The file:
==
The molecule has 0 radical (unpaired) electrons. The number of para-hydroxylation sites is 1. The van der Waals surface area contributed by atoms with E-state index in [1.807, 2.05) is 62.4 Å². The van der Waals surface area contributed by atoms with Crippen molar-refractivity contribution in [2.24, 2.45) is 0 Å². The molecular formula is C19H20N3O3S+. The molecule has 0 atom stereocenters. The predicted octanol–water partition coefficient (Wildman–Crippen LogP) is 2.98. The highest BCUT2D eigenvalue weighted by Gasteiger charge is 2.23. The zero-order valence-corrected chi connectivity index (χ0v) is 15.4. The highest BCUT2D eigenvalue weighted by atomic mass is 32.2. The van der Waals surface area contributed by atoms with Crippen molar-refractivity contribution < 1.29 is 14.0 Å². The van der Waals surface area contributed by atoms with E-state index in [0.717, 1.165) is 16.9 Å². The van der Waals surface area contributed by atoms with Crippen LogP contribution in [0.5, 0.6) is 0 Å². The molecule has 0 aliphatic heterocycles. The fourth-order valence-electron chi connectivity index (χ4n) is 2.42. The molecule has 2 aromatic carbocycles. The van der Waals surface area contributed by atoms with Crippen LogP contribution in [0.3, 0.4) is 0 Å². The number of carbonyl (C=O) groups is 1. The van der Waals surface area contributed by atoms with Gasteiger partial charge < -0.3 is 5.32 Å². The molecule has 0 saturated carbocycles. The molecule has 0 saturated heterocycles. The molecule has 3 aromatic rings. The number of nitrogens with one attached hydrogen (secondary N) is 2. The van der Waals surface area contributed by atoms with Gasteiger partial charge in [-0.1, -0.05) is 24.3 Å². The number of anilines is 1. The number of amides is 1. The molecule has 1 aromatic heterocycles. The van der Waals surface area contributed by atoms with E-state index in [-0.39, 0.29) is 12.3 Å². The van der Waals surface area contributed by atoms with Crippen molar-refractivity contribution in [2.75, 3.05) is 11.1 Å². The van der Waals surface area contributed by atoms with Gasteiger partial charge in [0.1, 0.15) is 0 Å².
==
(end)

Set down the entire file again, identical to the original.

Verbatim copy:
The molecule has 0 radical (unpaired) electrons. The number of para-hydroxylation sites is 1. The van der Waals surface area contributed by atoms with E-state index in [1.807, 2.05) is 62.4 Å². The van der Waals surface area contributed by atoms with Crippen molar-refractivity contribution in [2.24, 2.45) is 0 Å². The molecular formula is C19H20N3O3S+. The molecule has 0 atom stereocenters. The predicted octanol–water partition coefficient (Wildman–Crippen LogP) is 2.98. The highest BCUT2D eigenvalue weighted by Gasteiger charge is 2.23. The zero-order valence-corrected chi connectivity index (χ0v) is 15.4. The highest BCUT2D eigenvalue weighted by atomic mass is 32.2. The van der Waals surface area contributed by atoms with Crippen molar-refractivity contribution < 1.29 is 14.0 Å². The van der Waals surface area contributed by atoms with E-state index in [0.717, 1.165) is 16.9 Å². The van der Waals surface area contributed by atoms with Crippen LogP contribution in [0.5, 0.6) is 0 Å². The molecule has 0 aliphatic heterocycles. The fourth-order valence-electron chi connectivity index (χ4n) is 2.42. The molecule has 2 aromatic carbocycles. The van der Waals surface area contributed by atoms with Crippen LogP contribution in [0.3, 0.4) is 0 Å². The number of carbonyl (C=O) groups is 1. The van der Waals surface area contributed by atoms with Gasteiger partial charge < -0.3 is 5.32 Å². The molecule has 0 saturated carbocycles. The molecule has 0 saturated heterocycles. The molecule has 3 aromatic rings. The number of nitrogens with one attached hydrogen (secondary N) is 2. The van der Waals surface area contributed by atoms with Gasteiger partial charge in [-0.1, -0.05) is 24.3 Å². The number of anilines is 1. The number of amides is 1. The molecule has 1 aromatic heterocycles. The van der Waals surface area contributed by atoms with E-state index in [-0.39, 0.29) is 12.3 Å². The van der Waals surface area contributed by atoms with Crippen molar-refractivity contribution in [2.75, 3.05) is 11.1 Å². The van der Waals surface area contributed by atoms with Gasteiger partial charge in [0.1, 0.15) is 0 Å².